John Baxter Taylor was a remarkable athlete and a pioneer for African Americans in sports. He was born in Washington, D.C. in 1882 to former slaves and moved to Philadelphia, Pennsylvania, where he attended Central High School and Brown Preparatory School. He excelled in track and field, especially in the 400-meter race, and became the best quarter-miler in the country. He enrolled in the Wharton School of Finance at the University of Pennsylvania, where he continued to dominate the track scene and won several championships. He later transferred to the University of Pennsylvania School of Veterinary Medicine and graduated in 1908. He was also a member of the Irish American Athletic Club and Sigma Pi Phi, the first black fraternity.
In 1908, Taylor made history by becoming the first African American to win an Olympic gold medal. He was part of the U.S. medley relay team that competed in London, along with William Hamilton, Nate Cartmell, and Mel Sheppard. Taylor ran the third leg of the race, covering 400 meters in 49.8 seconds. The team won both the preliminary and the final races, setting a new world record of 3:27.2. Taylor also qualified for the final of the individual 400-meter race, but he refused to participate in a second run after his teammate John Carpenter was disqualified for obstructing a British runner. Taylor and another American runner, William Robbins, protested the decision and withdrew from the race, leaving the British runner Wyndham Halswelle to win by default.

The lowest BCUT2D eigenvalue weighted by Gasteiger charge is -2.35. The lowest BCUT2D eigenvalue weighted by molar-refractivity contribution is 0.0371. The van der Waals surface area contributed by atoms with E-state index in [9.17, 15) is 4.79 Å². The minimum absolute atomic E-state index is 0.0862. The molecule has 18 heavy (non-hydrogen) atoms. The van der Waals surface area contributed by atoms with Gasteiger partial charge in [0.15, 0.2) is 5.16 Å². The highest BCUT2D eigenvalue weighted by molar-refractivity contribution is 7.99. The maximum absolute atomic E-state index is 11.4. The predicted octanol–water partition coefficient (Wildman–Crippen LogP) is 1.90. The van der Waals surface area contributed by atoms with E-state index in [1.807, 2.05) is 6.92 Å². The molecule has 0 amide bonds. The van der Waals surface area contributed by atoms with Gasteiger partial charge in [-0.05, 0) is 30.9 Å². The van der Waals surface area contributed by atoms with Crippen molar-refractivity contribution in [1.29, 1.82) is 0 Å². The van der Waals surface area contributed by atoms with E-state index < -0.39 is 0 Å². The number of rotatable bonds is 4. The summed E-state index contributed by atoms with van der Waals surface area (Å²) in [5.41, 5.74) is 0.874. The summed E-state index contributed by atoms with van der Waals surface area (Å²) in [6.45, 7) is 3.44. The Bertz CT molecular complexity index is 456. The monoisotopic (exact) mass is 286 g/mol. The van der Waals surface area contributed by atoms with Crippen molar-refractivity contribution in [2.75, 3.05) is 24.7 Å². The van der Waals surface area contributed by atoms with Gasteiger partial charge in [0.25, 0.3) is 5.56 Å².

Taylor’s Olympic achievement was a source of pride and inspiration for many African Americans, especially at a time when racial discrimination and violence were rampant in the U.S. Sadly, Taylor died of typhoid fever on December 2, 1908, just four months after his Olympic triumph. He was only 26 years old. He was buried in Eden Cemetery in Collingdale, Pennsylvania, where his grave is marked by a simple stone that reads: “John Baxter Taylor Jr., M.D., First Negro Olympic Champion.” His legacy lives on as one of the greatest athletes and trailblazers in American history.